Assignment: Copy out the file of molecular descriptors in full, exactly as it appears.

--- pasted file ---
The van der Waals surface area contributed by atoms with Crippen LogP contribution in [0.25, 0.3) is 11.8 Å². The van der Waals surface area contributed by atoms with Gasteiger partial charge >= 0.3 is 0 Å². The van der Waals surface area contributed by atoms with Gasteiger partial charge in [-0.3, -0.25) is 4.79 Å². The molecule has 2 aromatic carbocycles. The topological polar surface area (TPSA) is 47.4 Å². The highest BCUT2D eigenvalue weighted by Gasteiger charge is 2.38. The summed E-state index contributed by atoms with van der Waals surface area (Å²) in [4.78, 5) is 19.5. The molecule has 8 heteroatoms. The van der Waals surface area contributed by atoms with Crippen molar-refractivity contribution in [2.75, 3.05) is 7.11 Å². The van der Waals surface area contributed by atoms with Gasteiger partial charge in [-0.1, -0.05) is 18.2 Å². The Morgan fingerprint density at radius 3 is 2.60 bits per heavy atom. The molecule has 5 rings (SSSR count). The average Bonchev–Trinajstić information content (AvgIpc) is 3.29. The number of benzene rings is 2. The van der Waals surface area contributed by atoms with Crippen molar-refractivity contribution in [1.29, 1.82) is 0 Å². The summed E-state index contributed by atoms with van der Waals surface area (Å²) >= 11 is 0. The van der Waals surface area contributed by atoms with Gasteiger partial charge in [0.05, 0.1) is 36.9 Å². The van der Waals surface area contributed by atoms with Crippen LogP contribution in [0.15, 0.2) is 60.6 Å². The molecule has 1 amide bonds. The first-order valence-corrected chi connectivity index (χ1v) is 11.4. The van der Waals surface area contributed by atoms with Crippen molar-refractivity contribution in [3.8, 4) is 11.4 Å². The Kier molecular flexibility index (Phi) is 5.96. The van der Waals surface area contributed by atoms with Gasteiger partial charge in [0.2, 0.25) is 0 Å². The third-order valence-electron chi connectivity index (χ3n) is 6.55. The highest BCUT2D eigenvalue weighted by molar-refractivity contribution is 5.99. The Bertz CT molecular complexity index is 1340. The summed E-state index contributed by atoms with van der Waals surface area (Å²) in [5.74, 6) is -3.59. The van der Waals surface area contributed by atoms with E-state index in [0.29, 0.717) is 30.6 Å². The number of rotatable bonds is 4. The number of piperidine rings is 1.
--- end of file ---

The van der Waals surface area contributed by atoms with Crippen LogP contribution in [0.25, 0.3) is 11.8 Å². The van der Waals surface area contributed by atoms with Gasteiger partial charge >= 0.3 is 0 Å². The van der Waals surface area contributed by atoms with Gasteiger partial charge in [-0.3, -0.25) is 4.79 Å². The molecule has 2 aromatic carbocycles. The topological polar surface area (TPSA) is 47.4 Å². The highest BCUT2D eigenvalue weighted by Gasteiger charge is 2.38. The summed E-state index contributed by atoms with van der Waals surface area (Å²) in [4.78, 5) is 19.5. The molecule has 8 heteroatoms. The van der Waals surface area contributed by atoms with Crippen molar-refractivity contribution in [2.75, 3.05) is 7.11 Å². The van der Waals surface area contributed by atoms with Gasteiger partial charge in [-0.1, -0.05) is 18.2 Å². The Morgan fingerprint density at radius 3 is 2.60 bits per heavy atom. The molecule has 5 rings (SSSR count). The average Bonchev–Trinajstić information content (AvgIpc) is 3.29. The number of benzene rings is 2. The van der Waals surface area contributed by atoms with Crippen molar-refractivity contribution in [1.29, 1.82) is 0 Å². The summed E-state index contributed by atoms with van der Waals surface area (Å²) >= 11 is 0. The van der Waals surface area contributed by atoms with Gasteiger partial charge in [0.05, 0.1) is 36.9 Å². The van der Waals surface area contributed by atoms with Crippen LogP contribution in [0.15, 0.2) is 60.6 Å². The molecule has 1 amide bonds. The first-order valence-corrected chi connectivity index (χ1v) is 11.4. The van der Waals surface area contributed by atoms with Crippen molar-refractivity contribution in [3.8, 4) is 11.4 Å². The Kier molecular flexibility index (Phi) is 5.96. The van der Waals surface area contributed by atoms with Gasteiger partial charge in [0.2, 0.25) is 0 Å². The third-order valence-electron chi connectivity index (χ3n) is 6.55. The highest BCUT2D eigenvalue weighted by molar-refractivity contribution is 5.99. The Bertz CT molecular complexity index is 1340. The summed E-state index contributed by atoms with van der Waals surface area (Å²) in [5.74, 6) is -3.59. The van der Waals surface area contributed by atoms with E-state index in [0.29, 0.717) is 30.6 Å². The number of rotatable bonds is 4. The number of piperidine rings is 1.